Hall, tying a career high, took advantage of linebacker Brandon Johnson's rush of Favre rolling out of the pocket and cut in front of Berrian.
Just as the Bengals feared their sloppiness of the past three weeks followed them on the first series of the game when the Bengals committed two false starts and an offensive pass interference penalty.
The miscues erased a 14-yard third-down conversion pass to Leonard and Benson's 12-yard run up the middle when defensive lineman Brian Robison came up the middle to sack Palmer on third-and-long.
But the Bengals defense sent the Vikes on a three-and-out when Favre was a little long to Rice down the left sideline and Hall tipped it away running in front of Rice.
PREGAME NOTES: Safety Chris Crocker got the start Sunday for the Bengals despite his ankle injury, but special teams captain and backup safety Kyries Hebert was sidelined with a knee problem.
Also down for the Bengals besides defensive tackle Domata Peko (knee) and running back Bernard Scott (toe) were the usual array of backups. The Vikings had to ice third-down ace and kick return threat Percy Harvin (headaches) in a move that cushions Hebert's loss a bit. Harvin has two kick returns for touchdowns this season and Hebert has the second-most tackles on special teams.
The Bengals actually made their first inactive move Saturday just before they left Paul Brown Stadium when they released defensive tackle Shaun Smith and replaced him with rookie cornerback Rico Murray. With Crocker and Hebert not practicing this week until Friday in limited fashion, the Bengals opted to sign off the practice squad Murray, a free agent out of Kent State.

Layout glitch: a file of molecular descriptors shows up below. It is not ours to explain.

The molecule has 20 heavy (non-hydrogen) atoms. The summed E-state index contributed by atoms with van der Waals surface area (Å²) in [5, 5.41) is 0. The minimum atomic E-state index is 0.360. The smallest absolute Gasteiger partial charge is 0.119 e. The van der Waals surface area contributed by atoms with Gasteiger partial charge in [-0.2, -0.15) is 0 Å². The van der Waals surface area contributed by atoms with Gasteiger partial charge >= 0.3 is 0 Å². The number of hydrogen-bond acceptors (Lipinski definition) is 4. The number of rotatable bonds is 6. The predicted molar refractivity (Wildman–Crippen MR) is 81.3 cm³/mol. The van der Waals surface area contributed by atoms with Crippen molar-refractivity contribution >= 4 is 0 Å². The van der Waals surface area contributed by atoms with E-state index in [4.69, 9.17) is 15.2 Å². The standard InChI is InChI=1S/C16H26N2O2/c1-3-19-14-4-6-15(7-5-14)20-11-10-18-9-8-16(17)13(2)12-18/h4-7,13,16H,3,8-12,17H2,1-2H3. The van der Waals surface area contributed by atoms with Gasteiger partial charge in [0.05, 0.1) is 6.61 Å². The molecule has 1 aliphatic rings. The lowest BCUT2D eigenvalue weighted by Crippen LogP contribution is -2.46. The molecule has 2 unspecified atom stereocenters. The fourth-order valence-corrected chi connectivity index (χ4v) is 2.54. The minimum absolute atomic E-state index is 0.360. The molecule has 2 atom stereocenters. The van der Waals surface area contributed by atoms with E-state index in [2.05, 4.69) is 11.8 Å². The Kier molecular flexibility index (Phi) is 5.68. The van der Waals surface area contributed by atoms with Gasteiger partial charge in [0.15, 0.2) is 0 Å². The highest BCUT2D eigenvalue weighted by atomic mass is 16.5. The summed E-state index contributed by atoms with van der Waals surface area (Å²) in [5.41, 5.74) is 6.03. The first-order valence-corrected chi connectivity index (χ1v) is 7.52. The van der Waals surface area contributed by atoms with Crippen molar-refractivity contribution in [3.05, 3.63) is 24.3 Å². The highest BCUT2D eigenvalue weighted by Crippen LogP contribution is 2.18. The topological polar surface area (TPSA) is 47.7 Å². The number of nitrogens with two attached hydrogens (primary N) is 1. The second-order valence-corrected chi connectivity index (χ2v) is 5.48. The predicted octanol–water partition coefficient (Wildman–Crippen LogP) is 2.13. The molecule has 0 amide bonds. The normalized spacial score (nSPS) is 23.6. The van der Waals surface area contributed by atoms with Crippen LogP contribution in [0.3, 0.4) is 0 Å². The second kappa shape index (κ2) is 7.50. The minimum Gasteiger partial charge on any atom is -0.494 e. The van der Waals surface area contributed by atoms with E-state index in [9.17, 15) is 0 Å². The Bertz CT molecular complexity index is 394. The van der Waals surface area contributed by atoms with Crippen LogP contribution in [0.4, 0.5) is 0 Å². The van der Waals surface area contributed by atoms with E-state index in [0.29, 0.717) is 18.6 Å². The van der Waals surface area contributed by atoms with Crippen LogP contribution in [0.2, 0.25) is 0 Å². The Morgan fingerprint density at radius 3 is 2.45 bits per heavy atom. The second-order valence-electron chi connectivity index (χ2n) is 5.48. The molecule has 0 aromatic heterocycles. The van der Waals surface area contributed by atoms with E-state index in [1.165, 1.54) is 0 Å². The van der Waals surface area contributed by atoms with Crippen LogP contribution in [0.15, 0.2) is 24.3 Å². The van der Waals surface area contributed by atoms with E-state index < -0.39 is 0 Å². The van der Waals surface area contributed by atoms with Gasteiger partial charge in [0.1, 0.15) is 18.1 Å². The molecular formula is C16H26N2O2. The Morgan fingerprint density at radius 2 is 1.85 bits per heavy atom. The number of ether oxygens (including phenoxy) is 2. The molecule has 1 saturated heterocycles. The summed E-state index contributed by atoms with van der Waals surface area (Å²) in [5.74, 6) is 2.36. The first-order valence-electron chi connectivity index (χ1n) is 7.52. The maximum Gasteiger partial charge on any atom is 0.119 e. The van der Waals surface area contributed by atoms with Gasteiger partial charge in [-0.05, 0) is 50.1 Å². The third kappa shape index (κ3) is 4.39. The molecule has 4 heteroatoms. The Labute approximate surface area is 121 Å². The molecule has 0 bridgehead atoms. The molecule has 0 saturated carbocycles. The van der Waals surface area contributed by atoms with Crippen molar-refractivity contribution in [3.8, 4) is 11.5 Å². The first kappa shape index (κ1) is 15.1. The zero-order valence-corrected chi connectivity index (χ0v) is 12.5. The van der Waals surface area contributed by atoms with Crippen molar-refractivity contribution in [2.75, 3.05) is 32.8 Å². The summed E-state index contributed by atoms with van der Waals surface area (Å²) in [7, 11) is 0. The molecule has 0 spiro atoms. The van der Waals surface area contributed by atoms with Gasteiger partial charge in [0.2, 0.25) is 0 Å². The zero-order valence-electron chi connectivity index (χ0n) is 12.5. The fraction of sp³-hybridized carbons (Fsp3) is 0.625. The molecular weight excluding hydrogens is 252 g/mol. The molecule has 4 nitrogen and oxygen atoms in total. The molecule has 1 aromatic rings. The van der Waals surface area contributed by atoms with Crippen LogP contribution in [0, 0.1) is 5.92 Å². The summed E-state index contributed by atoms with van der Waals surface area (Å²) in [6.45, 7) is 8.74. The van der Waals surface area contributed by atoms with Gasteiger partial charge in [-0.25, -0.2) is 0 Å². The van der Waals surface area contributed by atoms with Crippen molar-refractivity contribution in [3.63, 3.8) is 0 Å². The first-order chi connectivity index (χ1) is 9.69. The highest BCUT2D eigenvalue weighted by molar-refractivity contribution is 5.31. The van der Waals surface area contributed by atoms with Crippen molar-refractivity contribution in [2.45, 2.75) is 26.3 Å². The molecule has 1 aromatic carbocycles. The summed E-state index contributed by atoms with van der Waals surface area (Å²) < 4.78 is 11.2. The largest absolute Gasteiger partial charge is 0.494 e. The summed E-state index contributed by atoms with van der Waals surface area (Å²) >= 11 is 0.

The move apparently had nothing to do with how Smith's week went after he signed with the club this past Wednesday, but had everything to with the Bengals' health in their secondary. All indications are that Smith, on the street for all but the last three weeks, wasn't going to be active anyway even with Peko sidelined. The Bengals are shooting for Peko to return for the Jan. 3 finale on the road againt the Jets following his December arthroscopic surgery.
The other starter down for the Vikes was strong safety Tyrell Johnson, giving rookie Jamarca Sanford, a seventh-rounder out of Mississippi, his first NFL start.
Also down for the Bengals were fullback Fui Vakapuna, center Jonathan Luigs, linebacker Dan Skuta, and wide receiver Jerome Simpson.
With the 9-3 Bengals and 10-2 Vikes closing in on their division titles, the national media showed up in force led by Steve Wyche of the NFL Network and Alex Marvez of Foxsports.com. Also in the house were Jon Saraceno of USA Today, James Walker of ESPN.com and Rachel Nichols of ESPN.
Bengals wide receiver Chad Ochocinco, stalked by the NFL for last week's "Sombrero Celebration," was seen by some media members hooking up with Vikings mascot Ragnar about three hours before the game. They hugged and were seen chatting, which may mean the mascot is going to help The Ocho follow through on his pregame pledge to celebrate a touchdown by blowing on Ragnar's horn.
The Bengals, wearing white jerseys and black pants, won the toss, elected to receive, and rookie wide receiver Quan Cosby dropped back deep. Andre Smith got his first NFL start at right tackle.